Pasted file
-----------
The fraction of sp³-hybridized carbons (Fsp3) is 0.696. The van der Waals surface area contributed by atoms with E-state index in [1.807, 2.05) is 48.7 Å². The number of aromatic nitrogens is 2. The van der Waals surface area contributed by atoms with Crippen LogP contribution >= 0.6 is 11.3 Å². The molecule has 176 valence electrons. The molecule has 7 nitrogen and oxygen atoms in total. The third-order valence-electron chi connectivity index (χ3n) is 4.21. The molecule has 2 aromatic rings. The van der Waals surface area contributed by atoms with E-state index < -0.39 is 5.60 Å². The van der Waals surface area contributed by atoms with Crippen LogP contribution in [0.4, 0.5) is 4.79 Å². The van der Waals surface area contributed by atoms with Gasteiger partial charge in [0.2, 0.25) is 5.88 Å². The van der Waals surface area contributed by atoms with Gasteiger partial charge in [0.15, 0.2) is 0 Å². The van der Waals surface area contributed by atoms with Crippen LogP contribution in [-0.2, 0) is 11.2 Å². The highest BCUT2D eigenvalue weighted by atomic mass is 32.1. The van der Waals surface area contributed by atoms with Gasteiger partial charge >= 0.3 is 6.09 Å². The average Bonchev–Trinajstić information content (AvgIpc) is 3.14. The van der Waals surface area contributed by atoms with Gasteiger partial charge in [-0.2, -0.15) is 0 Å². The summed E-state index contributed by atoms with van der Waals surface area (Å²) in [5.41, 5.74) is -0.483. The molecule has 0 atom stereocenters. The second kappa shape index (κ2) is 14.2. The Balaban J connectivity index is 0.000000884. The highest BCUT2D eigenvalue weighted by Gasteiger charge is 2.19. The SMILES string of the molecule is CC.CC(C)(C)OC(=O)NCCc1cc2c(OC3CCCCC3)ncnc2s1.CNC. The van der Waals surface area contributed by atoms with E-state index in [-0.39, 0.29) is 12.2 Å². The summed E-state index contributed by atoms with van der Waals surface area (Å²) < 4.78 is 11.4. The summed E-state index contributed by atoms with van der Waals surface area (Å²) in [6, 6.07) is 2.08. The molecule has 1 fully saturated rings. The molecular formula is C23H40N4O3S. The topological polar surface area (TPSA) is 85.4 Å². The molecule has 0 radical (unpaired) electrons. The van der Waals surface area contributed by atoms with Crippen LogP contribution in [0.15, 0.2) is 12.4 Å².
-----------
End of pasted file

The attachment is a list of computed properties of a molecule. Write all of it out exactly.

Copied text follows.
The fraction of sp³-hybridized carbons (Fsp3) is 0.696. The van der Waals surface area contributed by atoms with E-state index in [1.807, 2.05) is 48.7 Å². The number of aromatic nitrogens is 2. The van der Waals surface area contributed by atoms with Crippen LogP contribution >= 0.6 is 11.3 Å². The molecule has 176 valence electrons. The molecule has 7 nitrogen and oxygen atoms in total. The third-order valence-electron chi connectivity index (χ3n) is 4.21. The molecule has 2 aromatic rings. The van der Waals surface area contributed by atoms with E-state index < -0.39 is 5.60 Å². The van der Waals surface area contributed by atoms with Crippen LogP contribution in [0.4, 0.5) is 4.79 Å². The van der Waals surface area contributed by atoms with Gasteiger partial charge in [0.2, 0.25) is 5.88 Å². The van der Waals surface area contributed by atoms with Gasteiger partial charge in [0.15, 0.2) is 0 Å². The van der Waals surface area contributed by atoms with Crippen LogP contribution in [-0.2, 0) is 11.2 Å². The highest BCUT2D eigenvalue weighted by atomic mass is 32.1. The van der Waals surface area contributed by atoms with Gasteiger partial charge >= 0.3 is 6.09 Å². The average Bonchev–Trinajstić information content (AvgIpc) is 3.14. The van der Waals surface area contributed by atoms with Gasteiger partial charge in [-0.2, -0.15) is 0 Å². The summed E-state index contributed by atoms with van der Waals surface area (Å²) in [5.41, 5.74) is -0.483. The molecule has 0 atom stereocenters. The second kappa shape index (κ2) is 14.2. The Balaban J connectivity index is 0.000000884. The highest BCUT2D eigenvalue weighted by Gasteiger charge is 2.19. The SMILES string of the molecule is CC.CC(C)(C)OC(=O)NCCc1cc2c(OC3CCCCC3)ncnc2s1.CNC. The van der Waals surface area contributed by atoms with E-state index in [-0.39, 0.29) is 12.2 Å². The summed E-state index contributed by atoms with van der Waals surface area (Å²) < 4.78 is 11.4. The summed E-state index contributed by atoms with van der Waals surface area (Å²) in [6, 6.07) is 2.08. The molecule has 1 fully saturated rings. The molecular formula is C23H40N4O3S. The topological polar surface area (TPSA) is 85.4 Å². The molecule has 0 radical (unpaired) electrons. The van der Waals surface area contributed by atoms with Crippen LogP contribution in [0.15, 0.2) is 12.4 Å².